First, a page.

Suzanne Buchholz, Reporter
“No! I’m Not A Terrorist” was a presentation on April 20 meant to raise awareness about the misconceptions regarding Muslims and terrorism. Current acts of terrorism and how people correlate them to Muslim culture were also discussed.
The presentation was led by Zohra Sarwari, an international speaker as well as life coach and author. She’s written several books on topics ranging from self-help and encouragement to awareness of issues in Muslim culture. Sarwari has spoken at numerous colleges around the world, which is how Social Issues and Awareness Coordinator Emmalee Chamberlain heard about her and decided to invite her to speak at the Puyallup campus.
“I wanted to hold this event because I watched some of her presentation online and I liked the way she used modern day topics for students to understand,” Chamberlain said, “And the way she used humor to make her presentation entertaining.”
Sarwari’s presentation was based on her book titled No! I’m Not a Terrorist! It’s intended to bridge gaps between Muslims and non-Muslims by clarifying the definition of what it means to be a terrorist as well as debunk common stereotypes about Muslims. After the presentation, she accepted questions students had for her.
Sarwari explained that terrorists are people who commit horrible actions without remorse, and that the media often singles out Muslims specifically more than any other type of person. She also described how the first Americans who migrated to the United States from Europe could be considered terrorists as they terrorized Native Americans, but they’d never been branded as such.
About 100 people attended the event from 11 a.m.-noon in the College Center. Chamberlain said she was happy with the turnout.
“Out of all the events I’ve had this school year, I would have to say this was one of my favorite to attend and most successful,” Chamberlain said.
This event presented valuable lessons for students, Chamberlain said. She hopes they learned a few key points in the distinction between terrorism and the Muslim religion.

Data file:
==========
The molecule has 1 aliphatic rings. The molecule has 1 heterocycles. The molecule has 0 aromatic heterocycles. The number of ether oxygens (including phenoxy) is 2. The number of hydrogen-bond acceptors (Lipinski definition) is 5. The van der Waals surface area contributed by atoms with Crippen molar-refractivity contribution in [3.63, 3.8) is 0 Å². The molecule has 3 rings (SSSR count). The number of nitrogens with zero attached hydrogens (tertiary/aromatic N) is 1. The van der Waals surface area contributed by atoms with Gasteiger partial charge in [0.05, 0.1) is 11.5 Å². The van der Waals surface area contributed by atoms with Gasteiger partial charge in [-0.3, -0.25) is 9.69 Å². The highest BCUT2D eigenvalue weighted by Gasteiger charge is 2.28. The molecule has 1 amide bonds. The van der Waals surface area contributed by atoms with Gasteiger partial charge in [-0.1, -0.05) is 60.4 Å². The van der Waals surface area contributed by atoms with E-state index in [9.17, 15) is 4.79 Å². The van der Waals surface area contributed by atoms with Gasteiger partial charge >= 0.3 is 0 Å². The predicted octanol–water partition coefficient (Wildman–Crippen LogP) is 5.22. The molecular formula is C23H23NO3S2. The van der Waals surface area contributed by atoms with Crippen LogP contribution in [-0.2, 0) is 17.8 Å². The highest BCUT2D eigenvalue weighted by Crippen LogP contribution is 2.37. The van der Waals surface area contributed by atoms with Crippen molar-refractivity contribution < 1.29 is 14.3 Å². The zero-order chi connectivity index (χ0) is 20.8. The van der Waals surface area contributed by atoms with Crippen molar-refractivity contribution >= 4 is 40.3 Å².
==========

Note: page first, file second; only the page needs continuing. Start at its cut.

“I hope they learned about terrorism and Muslims and how they’re two separate things that don’t impact each other,” Chamberlain said.
Chamberlain said she has a couple more events planned before the end of the year, one of the events being similar to this by featuring a speaker. It’ll cover the upcoming elections and how to choose which candidate to vote for. This event, “Election 2016: How Will You Decide?” will be from 11 a.m. -12:30 p.m.on May 24 in the MPR.
Chamberlain said it’s a good idea for students to attend events such as this to increase their knowledge of social issues and how they affect everyone rather than just select groups.
“Social issues like terrorism (are) something that impacts people no matter who they are,” Chamberlain said, “And I think it is important for (students) to learn about it and what is happening around the world today.”
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I applied for my position as reporter on The Puyallup Post because I’m passionate about writing and wanted to use my skills to inform my fellow students of events and occurrences on campus. My first year on the newspaper was fulfilling and educational, and I hope to gain similar experience in my second year.
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